It’s not the first time that I am mentioning Rinko Kawauchi in my blog, but this has a special reason.
I think it was 2003 when Markus Schaden, my local photobook dealer showed me a small photobook by a Japanese women photographer whom I had not heard of at that time. It was “Utatane” (Siesta) by Rinko Kawauchi. “Utatane” caught my attention immediately, since her photography was so much different to any photographer of her generation.”Utatane” is included in vol. 2 of “The Photobook: A History” by Martin Parr and Gerry Badger. See my previous post.
Rinko Kawauchi: Untitled (from the series “Aila”), 2003
Rinko Kawauchi had her first exhibition at the end 1990s only a few years after a new – not to say the first – generation of women photographer had emerged in Japan. Before the mid-1990s, the Japanese photography scene was completely male dominated, but this changed almost over night when the first onna no ko shashinka (girly photographers) entered the scene. Those onna no ko shashinka mostly did a kind of subjective documentary photography influenced by Nan Goldin and Nobuyoshi Araki. These women, amongst them most famous Hiromix and Yurie Nagashima, talked mainly about their own lives. With their spontaneous and direct and dairy like style the young photographers opened a new narrative in the Japanese photography, but soon they reached their own limitations, because of their self centred approach on reality.
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Books on Photography Books
In the last years the interest in Japanese photography books has jumped from non recognition to becoming a must have not only for specialized photo book collectors. Books which were completely unknown outside Japan except to a few well informed collectors and researchers are now sold at high prices by rare book dealers and at auctions.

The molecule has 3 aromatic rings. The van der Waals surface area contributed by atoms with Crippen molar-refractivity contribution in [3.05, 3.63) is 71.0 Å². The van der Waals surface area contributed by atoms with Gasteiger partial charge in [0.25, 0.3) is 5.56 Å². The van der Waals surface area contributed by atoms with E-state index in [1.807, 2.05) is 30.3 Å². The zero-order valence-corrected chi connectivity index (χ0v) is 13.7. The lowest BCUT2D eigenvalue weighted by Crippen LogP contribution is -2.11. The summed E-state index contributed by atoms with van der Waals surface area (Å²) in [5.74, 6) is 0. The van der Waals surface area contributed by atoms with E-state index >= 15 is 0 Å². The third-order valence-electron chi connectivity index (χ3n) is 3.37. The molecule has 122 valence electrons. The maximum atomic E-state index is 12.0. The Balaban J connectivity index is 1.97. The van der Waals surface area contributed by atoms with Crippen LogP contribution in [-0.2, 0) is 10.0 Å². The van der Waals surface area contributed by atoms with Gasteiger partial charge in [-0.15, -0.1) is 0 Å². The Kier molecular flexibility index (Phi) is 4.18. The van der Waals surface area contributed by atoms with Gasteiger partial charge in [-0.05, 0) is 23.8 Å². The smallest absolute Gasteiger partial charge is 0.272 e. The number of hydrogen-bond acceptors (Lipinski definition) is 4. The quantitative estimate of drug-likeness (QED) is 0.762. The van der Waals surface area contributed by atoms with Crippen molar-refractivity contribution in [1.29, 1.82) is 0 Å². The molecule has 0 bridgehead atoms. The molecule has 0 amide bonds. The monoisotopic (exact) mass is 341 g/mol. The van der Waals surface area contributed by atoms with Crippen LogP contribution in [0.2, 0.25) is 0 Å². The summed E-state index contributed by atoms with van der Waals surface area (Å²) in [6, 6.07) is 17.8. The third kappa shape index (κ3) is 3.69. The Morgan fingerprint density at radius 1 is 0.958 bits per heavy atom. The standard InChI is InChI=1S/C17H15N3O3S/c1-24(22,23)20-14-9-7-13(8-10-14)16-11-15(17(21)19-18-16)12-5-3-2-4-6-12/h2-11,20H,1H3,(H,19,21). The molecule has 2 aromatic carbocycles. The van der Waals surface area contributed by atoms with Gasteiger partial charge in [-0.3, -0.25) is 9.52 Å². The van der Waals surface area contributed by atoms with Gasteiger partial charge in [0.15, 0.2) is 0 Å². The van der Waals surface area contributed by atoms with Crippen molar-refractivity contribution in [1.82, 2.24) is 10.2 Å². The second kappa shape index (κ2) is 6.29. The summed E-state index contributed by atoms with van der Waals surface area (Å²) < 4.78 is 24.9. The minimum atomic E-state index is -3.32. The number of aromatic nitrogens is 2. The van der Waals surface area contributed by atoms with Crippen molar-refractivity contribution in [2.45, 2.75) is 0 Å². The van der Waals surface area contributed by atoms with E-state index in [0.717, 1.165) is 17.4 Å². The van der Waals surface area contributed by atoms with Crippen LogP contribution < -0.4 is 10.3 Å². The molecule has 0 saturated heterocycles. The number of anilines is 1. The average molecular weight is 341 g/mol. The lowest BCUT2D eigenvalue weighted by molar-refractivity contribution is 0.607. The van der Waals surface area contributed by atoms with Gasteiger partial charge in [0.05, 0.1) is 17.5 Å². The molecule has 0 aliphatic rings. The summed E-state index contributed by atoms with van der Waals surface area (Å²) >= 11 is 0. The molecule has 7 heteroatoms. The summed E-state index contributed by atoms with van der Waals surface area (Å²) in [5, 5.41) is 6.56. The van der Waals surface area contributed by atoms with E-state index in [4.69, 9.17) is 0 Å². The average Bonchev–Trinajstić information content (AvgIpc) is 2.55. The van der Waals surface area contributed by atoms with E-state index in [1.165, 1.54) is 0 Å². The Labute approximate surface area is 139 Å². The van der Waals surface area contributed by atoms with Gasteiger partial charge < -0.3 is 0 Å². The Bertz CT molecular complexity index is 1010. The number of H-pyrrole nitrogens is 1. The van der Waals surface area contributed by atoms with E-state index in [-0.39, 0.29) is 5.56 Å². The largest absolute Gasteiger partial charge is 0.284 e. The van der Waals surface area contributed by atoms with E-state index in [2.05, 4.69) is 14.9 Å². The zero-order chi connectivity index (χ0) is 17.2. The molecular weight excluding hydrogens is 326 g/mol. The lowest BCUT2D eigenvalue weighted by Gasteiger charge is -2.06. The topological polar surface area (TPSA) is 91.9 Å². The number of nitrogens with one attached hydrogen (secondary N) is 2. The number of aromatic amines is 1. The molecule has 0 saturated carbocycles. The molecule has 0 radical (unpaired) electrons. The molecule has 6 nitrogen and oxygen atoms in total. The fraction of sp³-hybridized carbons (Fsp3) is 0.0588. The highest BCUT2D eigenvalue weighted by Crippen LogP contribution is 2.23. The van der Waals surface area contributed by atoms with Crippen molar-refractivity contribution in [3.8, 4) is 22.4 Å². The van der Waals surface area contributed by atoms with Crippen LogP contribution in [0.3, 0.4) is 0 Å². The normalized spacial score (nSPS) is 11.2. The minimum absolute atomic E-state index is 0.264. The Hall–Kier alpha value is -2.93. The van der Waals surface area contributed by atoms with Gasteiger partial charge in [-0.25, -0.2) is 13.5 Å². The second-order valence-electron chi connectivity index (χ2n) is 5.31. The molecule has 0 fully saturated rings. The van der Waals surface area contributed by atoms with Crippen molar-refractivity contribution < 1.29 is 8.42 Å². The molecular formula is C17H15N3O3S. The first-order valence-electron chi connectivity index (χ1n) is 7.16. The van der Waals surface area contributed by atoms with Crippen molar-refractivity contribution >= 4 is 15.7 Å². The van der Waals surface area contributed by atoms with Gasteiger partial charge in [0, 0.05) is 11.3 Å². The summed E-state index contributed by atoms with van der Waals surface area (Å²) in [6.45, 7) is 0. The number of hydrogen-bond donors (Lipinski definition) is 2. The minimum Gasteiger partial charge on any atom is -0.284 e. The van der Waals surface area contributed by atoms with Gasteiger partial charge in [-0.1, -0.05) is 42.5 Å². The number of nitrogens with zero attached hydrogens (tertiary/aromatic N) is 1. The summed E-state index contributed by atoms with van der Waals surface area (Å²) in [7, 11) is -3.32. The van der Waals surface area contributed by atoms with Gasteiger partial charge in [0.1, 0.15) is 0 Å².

It all began in 1999 with the exhibition catalogue “Fotografia Publica. Photography in Print 1919-1939”.
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10 questions to Rinko Kawauchi about photography
Recently I wrote a short notice about Rinko Kawauchi’s latest publication “Rinko Diary“. For those who want to read a little bit more about her work, the online magazine PingMag from Tokyo has an interesting interview with Rinko on occasion of her recent exhibition at Photographer’s Gallery, London.
Rinko Kawauchi, one of Japan’s most popular female photographers today, created a sensation across the contemporary photography world in 2001 when she simultaneously released three critically acclaimed photography books: Utatane, Hanabi and Hanako and won the 27th Kimura Ihei Photography Award. Rinko’s publications have continued to amaze the photography world with three more books: Aila, the eyes the ears and Cuicui. She won not only the hearts of the young generation in Japan, but Rinko Kawauchi is said do be the next upcoming photographer – even in London. Being a great fan of Rinko’s work, I jumped on the opportunity to talk to her during her exhibition at the Photographers’ Gallery in London
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Rinko Kawauchi, one of my absolute favorite Japanese photographers**, has published a new book this week: Rinko Nikki (Rinko Diary). It’s a small book with Japanese text and some small images. Her notes and most of the photographs are taken from the website of her publisher Foil where she is publishing a diary since 2004.
**I will write more about her in the near future. For those who don’t know her work I would higly recommend to have a look into her book “Aila”. Currently works from “Aila” are exhibited at Foto Espana festival (until July 23).
Rinko Kawauchi: Rinko Nikki (Rinko Diary)
Rinko Kawauchi: Aila